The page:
Water softeners remove calcium from your tap water. This helps prevent scale buildup inside pipes and fixtures. In addition, it also makes your shower water softener.
To soften water, you need to add salt to your water softener. The amount of salt depends on the hardness of the water.
In this article, we are going to discuss how to add salt to your water softener (see also ‘Water Softener Maintenance: 7 Tips On How To Prolong Your Softener’s Life‘).
Table of Contents
Adding Salt To Your Water Softener
Before discussing the amount of salt you should be adding to your water softener.
The most important thing is knowing the basics, which happens to be where and how you add your salt.
However, it is really easy to add salt to your water softener system. All you need to do is find your brine tank, as this is where the salt lives.
Then you just open the lid to the brine tank and refill the tank with the right amount of salt that is needed.
The brine tank is normally really easy to get to. It is the resin bed which is sealed and difficult to get to.
How Much Salt Do You Need?
For a lot of places that suffer with hard water, such as Phoenix in Arizona, a water softener is an essential piece of equipment.
Over the years, the design of the water softener system has improved. This means older systems will use a lot more salt than newer systems.
For each regeneration cycle and depending on the size of your brine tank. You only need to be using around 6 to 8 pounds of salt.
Thus, for the majority of water softeners, their regeneration cycles happen around once a week. Therefore, you can estimate to use 40 pounds of salt every month.
This is a large quantity of salt, and it’s understandable that you want to minimize how much salt you do need to use. You should consider using clean salt.
What we mean by clean salt is salt that has a 99.5% minimum salt content.
You don’t have to use sodium, you can use potassium chloride.
Although, it is important to be aware that potassium chloride is known to create bridges in the brine tank once it gets wet.
As a result, make sure that the water levels in the brine tank, when using potassium chloride, are around half way full. This way you can keep an eye on the salt as the levels go down.
Types Of Salt To Use
When it comes to adding salt to your water softener, you have two options, which we have just briefly mentioned above.
This includes potassium chloride or sodium chloride. Both are classed as forms of salt, yet we would recommend that you use sodium chloride.
This is because it is much more effective at its job.
However, there are some water softeners that will only use one type, in this case you don’t have much of a choice and must use whichever is recommended to you.
Potassium chloride is much more temperamental than sodium chloride. It is known that in a dual system, potassium chloride acts like a condition.
So it doesn’t always remove all the minerals from your water as you want or expect from sodium chloride.
When Should You Add Salt To The Water Softener?
There are a couple of ways in which you can tell that it is time to add some more salt to the water softener. We have listed these reasons below for you.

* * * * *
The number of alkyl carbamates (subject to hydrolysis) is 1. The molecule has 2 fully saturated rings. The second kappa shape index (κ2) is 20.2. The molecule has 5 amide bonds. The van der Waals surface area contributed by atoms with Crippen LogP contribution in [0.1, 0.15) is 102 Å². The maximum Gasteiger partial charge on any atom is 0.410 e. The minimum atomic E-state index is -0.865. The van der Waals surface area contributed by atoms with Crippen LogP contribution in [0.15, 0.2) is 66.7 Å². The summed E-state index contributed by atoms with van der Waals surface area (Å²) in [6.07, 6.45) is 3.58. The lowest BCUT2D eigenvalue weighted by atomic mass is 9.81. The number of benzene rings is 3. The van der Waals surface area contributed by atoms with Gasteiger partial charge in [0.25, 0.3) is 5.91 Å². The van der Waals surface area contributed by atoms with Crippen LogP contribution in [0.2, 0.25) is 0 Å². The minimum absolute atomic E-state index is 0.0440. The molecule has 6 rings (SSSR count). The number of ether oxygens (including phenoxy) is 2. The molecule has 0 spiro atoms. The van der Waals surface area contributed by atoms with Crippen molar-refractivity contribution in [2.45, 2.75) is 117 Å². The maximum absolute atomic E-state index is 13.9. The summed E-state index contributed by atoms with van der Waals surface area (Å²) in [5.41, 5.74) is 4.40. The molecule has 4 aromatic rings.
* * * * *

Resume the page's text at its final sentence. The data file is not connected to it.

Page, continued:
Check The Brine Tank
Once you get your head around how it works, a water softener (see also ‘How To Clean Water Softener – 4 Professional Tips‘) is really easy to use.
With that being said, you should be making regular checks to the brine tank to keep an eye on the salt levels. You want the tank to always be around halfway full.
However, if it is less than you need to refill the tank as soon as you can.
The best thing to do is set a routine up for yourself when you are going to check and refill the tank. This way you stay on top of the salt levels, and you don’t have to worry about it.
The Age Of Your Water Softener
How old your water softener (see also ‘How Often Should A Water Softener Regenerate?‘) is can affect how much salt it needs. If your water softener is older than 10 years, then it is common for the system to use a lot more salt.
Compared to a younger system, which will use much less.
Also, a lot of newer water softeners are much more efficient. Even the regeneration cycle will happen when demanded to.
Alongside this, a new softener system will even make you aware when the salts levels have fallen too low.
Therefore, if you have a newer model, then you can add salt to the water softener after 6 to 8 weeks.
Although, you should check the salt levels sooner to make sure that the system is working properly.
Watch Out For Salt Bridges
If there are salt bridges in your brine tank, this can make it difficult for you to tell how much salt is in your water softener (see also ‘How To Tell If Your Water Softener Is Working‘).
This can then affect how much salt you think you should be adding to the system.
A salt bridge is a layer of salt which is actually covering an air pocket.
Thus, if you only give your brine tank a quick glance, you will assume that there is more salt in the tank than there really is.
However, if your salt level remains at a constant level for a long period of time, then take a small shovel and poke the top layer of salt.
A salt bridge will collapse immediately, and then you will get a better understanding of your salt levels.
We have now gone through everything to do with adding salt to your water softener (see also ‘Installing A Water Softener: Your Ultimate Guide‘). It is easy to refill with the correct amount of salt.
All you have to do is open the brine lid and add your salt. Always keep an eye on your salt levels, as you don’t want them to drop too low.
We hope you have found this article useful and now understand how much salt you need to be adding to your water softener.
Thank you for reading!